SAN ANTONIO (Jan. 6, 2012) -- Nearly 1,000 students from five local high schools took part in interactive science and technology demonstrations presented by U.S. Army educational outreach coordinators, scientists and engineers this week.

The U.S. Army Research, Development and Engineering Command, or RDECOM, led the outreach effort as part of the U.S. Army All-American Bowl Week activities.

The purpose of the school tours, according to Louie Lopez, RDECOM Science, Technology, Engineering and Mathematics, or STEM, outreach coordinator, is to "emphasize the importance of science, technology, engineering and math and its necessity to the strength of our nation."

The students received an overview of U.S. Army STEM programs and opportunities from Communications-Electronics Research, Development and Engineering Center representatives, an interactive robotics technology demonstration by the Tank Automotive Research Development and Engineering Center, known as TARDEC, and applied chemistry in food sciences demonstration by the Natick Soldier Research, Development and Engineering Center.

"Of all the things that our scientists, our engineers and our mathematicians make, as far as I am concerned the most important thing is to help make the next generation of innovative thinkers," said Erica Bertoli, CERDEC outreach program manager, to the students. "No matter what our engineers build and our Soldiers do out in the field, our young people are the most important thing our nation is building up to support the future. So that's all you guys, and that's why we're out here today."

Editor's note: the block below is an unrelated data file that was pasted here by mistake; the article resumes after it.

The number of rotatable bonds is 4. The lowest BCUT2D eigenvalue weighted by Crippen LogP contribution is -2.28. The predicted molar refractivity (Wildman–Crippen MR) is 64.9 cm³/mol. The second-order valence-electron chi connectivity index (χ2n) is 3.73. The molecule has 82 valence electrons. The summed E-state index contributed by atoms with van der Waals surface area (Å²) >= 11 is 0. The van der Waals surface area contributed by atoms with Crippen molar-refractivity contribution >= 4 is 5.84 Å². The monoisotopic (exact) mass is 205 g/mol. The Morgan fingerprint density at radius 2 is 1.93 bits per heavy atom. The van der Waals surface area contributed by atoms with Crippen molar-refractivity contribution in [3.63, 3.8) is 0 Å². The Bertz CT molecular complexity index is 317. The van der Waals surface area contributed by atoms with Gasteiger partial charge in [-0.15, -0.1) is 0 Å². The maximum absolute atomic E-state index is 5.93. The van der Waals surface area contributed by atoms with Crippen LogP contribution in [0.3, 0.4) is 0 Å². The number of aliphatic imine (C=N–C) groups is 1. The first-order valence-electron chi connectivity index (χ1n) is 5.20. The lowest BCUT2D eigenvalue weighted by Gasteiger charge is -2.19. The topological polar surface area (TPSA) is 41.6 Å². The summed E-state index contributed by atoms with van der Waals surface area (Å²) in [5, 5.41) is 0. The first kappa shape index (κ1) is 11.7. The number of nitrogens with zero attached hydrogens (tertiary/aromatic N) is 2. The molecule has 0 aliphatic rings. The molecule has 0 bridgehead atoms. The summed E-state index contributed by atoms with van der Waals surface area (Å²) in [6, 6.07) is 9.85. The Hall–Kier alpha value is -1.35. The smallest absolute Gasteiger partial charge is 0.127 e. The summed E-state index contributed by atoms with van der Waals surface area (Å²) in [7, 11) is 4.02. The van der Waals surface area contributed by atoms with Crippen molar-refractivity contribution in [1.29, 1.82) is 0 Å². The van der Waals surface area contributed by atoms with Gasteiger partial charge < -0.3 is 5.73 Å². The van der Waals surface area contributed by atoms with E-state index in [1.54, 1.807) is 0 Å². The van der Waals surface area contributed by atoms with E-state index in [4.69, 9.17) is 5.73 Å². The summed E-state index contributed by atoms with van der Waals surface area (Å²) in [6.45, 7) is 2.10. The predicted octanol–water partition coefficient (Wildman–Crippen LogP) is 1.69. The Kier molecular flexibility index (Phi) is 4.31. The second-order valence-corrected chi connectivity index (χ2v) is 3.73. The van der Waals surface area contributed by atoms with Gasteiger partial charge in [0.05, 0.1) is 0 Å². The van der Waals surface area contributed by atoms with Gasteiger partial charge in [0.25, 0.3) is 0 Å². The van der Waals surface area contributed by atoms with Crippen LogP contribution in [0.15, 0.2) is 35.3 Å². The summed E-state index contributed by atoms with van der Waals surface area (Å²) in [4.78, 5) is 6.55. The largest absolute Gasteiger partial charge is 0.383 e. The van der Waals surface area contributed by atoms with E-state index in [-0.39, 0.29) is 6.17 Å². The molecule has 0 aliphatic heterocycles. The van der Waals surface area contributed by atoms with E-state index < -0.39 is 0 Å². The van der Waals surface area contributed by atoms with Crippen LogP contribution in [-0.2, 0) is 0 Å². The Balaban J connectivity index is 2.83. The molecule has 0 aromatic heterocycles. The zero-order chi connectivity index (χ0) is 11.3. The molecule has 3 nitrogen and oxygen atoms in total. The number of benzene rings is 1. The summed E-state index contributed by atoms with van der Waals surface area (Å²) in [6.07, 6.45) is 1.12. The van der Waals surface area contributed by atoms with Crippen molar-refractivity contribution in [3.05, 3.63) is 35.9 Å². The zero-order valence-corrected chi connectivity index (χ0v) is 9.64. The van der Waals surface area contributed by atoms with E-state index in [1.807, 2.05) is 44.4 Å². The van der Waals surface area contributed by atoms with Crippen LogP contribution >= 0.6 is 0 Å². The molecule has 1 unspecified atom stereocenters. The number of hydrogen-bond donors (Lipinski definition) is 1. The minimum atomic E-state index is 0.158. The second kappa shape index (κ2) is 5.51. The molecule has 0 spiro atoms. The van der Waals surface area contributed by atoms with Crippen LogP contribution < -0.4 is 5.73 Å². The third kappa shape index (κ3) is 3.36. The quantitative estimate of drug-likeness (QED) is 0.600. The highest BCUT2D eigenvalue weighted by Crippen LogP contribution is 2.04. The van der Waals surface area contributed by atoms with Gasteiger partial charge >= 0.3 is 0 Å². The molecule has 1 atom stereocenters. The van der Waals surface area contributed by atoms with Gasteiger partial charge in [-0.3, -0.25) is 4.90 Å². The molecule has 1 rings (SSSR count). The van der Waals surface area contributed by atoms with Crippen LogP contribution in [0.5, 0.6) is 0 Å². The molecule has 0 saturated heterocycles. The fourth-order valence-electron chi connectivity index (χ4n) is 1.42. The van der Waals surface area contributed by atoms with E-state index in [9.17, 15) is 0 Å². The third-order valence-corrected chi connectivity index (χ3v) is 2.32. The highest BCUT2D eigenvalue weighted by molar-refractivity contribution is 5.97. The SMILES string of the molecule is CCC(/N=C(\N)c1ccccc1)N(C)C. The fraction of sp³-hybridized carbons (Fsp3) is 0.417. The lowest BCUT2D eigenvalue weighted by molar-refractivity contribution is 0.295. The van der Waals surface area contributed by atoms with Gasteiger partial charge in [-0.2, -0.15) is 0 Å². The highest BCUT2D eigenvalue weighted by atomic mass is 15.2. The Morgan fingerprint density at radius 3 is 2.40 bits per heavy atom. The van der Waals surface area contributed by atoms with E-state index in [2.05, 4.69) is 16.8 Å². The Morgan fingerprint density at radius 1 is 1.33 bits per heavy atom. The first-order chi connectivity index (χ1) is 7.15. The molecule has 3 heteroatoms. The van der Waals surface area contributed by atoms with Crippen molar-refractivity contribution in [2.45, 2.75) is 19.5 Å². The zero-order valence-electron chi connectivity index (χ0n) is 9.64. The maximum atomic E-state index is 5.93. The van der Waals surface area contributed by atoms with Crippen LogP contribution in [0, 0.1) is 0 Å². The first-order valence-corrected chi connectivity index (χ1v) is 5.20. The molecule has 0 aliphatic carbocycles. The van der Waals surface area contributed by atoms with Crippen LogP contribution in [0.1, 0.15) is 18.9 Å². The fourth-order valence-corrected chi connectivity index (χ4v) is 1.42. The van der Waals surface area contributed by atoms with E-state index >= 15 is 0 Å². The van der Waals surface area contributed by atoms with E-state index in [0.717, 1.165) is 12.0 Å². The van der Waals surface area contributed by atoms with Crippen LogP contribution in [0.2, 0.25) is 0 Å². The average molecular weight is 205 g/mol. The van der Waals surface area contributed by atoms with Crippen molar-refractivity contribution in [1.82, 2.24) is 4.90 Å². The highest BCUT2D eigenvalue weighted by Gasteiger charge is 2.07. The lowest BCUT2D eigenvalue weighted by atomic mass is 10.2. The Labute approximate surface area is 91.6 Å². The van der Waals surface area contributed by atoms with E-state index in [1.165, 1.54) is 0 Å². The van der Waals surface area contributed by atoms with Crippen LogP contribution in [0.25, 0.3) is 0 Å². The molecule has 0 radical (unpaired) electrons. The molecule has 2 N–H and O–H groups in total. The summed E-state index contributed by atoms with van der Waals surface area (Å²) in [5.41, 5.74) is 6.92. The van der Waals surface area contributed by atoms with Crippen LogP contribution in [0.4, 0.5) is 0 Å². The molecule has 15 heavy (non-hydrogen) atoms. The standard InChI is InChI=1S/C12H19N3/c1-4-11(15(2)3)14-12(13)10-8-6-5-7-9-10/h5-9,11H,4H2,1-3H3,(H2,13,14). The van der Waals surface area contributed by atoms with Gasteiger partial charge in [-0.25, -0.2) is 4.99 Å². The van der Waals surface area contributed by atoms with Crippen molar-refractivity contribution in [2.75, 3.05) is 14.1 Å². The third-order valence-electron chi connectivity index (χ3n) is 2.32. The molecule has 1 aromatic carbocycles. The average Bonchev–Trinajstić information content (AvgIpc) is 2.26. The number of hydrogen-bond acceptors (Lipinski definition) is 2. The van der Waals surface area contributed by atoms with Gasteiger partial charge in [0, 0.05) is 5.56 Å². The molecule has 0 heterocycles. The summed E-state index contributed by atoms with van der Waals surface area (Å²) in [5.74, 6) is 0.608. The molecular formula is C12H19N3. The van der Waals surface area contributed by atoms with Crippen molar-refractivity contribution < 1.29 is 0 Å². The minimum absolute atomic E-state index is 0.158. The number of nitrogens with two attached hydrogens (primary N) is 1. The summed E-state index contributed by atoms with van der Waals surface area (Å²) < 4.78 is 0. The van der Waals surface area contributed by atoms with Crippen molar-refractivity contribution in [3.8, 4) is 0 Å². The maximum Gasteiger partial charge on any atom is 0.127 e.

Lt. Col. Andres Contreras, a robotics specialist with TARDEC, gave the students an idea of his background in the Army.

"You don't have to serve in the uniform like we have to go out there and serve your country," he told the students. "You can become an engineer. You can work in sciences. All the technology we utilize has science behind it."

RDECOM's Sgt. Major Matthew DeLay agreed.

"I've been an infantryman for 23 years and loved every minute of it," he said, "but anything and everything we use, whether it's for driving, shooting, wearing, to look through -- any type of equipment you can imagine -- comes from the research and development side of the house."

Alejandra Marez is a 10th grade student at Kipp University Prep School and is captain of the robotics team. He said he's been interested in engineering since he was eight years old.

"At first I thought I wanted to be an astronomer," he said, "but I became more interested in the equipment involved and thought it would be cool to build that stuff."

Many of Marez's family members have served in the military, he said.

"But I didn't know the civilian side (of the Army) until today," he said. "I'll definitely look into it now that I know."